QE3?

Arguments for:

The dual mandate is getting lopsided. Inflation is low and falling; employment growth has stalled, and the unemployment rate is stuck above 8 %. Whatever trade-off or balance before, it has tipped recently.

We may have a double dip. We are on the verge of the third consecutive weak GDP quarter, if you consider that the 3% growth in the 4th quarter (revised to 4.1%) was two-thirds inventory accumulation. We’ve had the 3 consecutive months of weak employment growth. Add three consecutive months of negative retail sales. It adds up to stall speed.

There is no help from abroad—only harm.

Europe is in a broadening and deepening recession. The falling Euro may help them, but will hurt us. China is slowing. India is slowing. Brazil is slowing. We are on our own.

False arguments against:

Interest rates are already very low. True, and relevant. However, money and credit growth is crucial whatever interest rates are. We need money and credit growth. That’s why they call it “quantitative” easing. It’s not about interest rates.

Previous QE has done no good. Why should more?

Remember the counterfactual. Previous QE may not have been sufficient to restore prosperity, but that doesn’t mean it wasn’t necessary and effective (decreasingly so) to prevent worse. Banks have been hoarding excess reserves rather than making money-creating loans and investments. However, like everything else, excess reserves have diminishing marginal utility. At some point banks will get their fill of redundant excess reserves and start exchanging them for loans and investments higher on their utility schedules.

More valid arguments against:

The M2 money supply has finally started to grow along with an increase in bank lending. In the past 3, 6, and 12 months, M2 has increased 5.3%, 6.8%, and 9.3%. In normal times, this would be too fast. These days it might be about right, but will take time to have an impact. Caution: The meaning and significance of more money on deposit at banks may have changed. To some extent, people may just be parking excess cash balances at banks because of lack of attractive alternatives. So, it’s hard to know how to interpret the money supply numbers these days.

Monetary policy has been the only game in town. It’s time for fiscal policy.

This argument may be too political for my taste. Some critics say, correctly, that the Fed has been an enabler of politicians shirking their fiscal responsibilities. Perhaps it is time for the Fed to join the game of chicken.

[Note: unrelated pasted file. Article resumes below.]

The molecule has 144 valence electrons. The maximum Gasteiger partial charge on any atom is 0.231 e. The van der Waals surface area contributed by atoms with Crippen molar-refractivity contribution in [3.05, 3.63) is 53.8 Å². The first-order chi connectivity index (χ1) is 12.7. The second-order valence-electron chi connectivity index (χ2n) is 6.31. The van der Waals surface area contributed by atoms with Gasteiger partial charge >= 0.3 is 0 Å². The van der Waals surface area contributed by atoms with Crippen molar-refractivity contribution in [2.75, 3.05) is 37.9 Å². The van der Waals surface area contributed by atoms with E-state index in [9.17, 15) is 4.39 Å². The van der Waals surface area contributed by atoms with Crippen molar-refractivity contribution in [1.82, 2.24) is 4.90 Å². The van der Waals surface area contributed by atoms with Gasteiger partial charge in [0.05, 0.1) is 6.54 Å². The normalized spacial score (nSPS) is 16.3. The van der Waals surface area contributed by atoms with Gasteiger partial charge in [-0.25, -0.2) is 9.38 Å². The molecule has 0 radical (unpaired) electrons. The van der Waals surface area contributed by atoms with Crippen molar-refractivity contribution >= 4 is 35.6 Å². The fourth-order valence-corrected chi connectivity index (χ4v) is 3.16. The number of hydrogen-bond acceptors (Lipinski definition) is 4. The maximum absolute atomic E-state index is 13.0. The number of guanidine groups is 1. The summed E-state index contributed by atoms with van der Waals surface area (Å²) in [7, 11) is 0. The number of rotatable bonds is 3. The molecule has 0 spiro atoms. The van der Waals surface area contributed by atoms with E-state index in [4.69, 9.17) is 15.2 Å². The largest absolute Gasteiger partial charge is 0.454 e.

A point worth making, although no one pays attention to it.

In my opinion there is a difference between the Fed doing more quantitative easing and QE3. The latter is an unfortunate term conjuring up images of huge ocean liners. While the FOMC didn’t give those labels to earlier easing programs, it did help encourage others to do so by giving expected amounts and beginning and ending dates. If it does more, it should at least avoid those mistakes.

Where I come out.

The Fed should announce that it is mindful of the need to keep money and credit growing moderately. Without mentioning timing or amounts, it should conduct its normal—or what used to be called normal—open market operations to prevent its total assets from shrinking. A chart of the Fed’s balance sheet shows no growth in total assets over the past year. Operation twist, by definition, sterilizes some securities purchases with sales of others. We need moderate non-sterilized net purchases.

 

Comments (1)

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  1. Benjamin Cole says:

    Bob McTeer–

    You are getting close. The Fed needs to announce a QE program that targets nominal GDP growth, and not a program of limited amount and duration.

    The anti-QE crowd is wrong for the reasons you suggest. but also because QE wasn’t big and bold enough. It is like giving a general too few troops, watching him lose, and then saying, “Why should we persist in this war? Let’s surrender.”

    Globally, interest rates have been trending down for decades, headed towards zero bound. Japanomics.

    This makes cutting interest rates (the traditional central bank tool) as effective as a firehouse against a flood.

    By default we have QE. The real policy questions going forward are what to do with central bank balance sheets (turn over to national treasuries?) and if central banks can operate without a lot more transparency in democracies. I mean. we are talking about our met unimportant policy-making organizations, and they should be clear and transparent.

    The Department of Defense has far more lethal consequences for mismanagement than the Fed, and no one suggest that it be independent.

    Bob McTeer, get out in front of these issues!
    N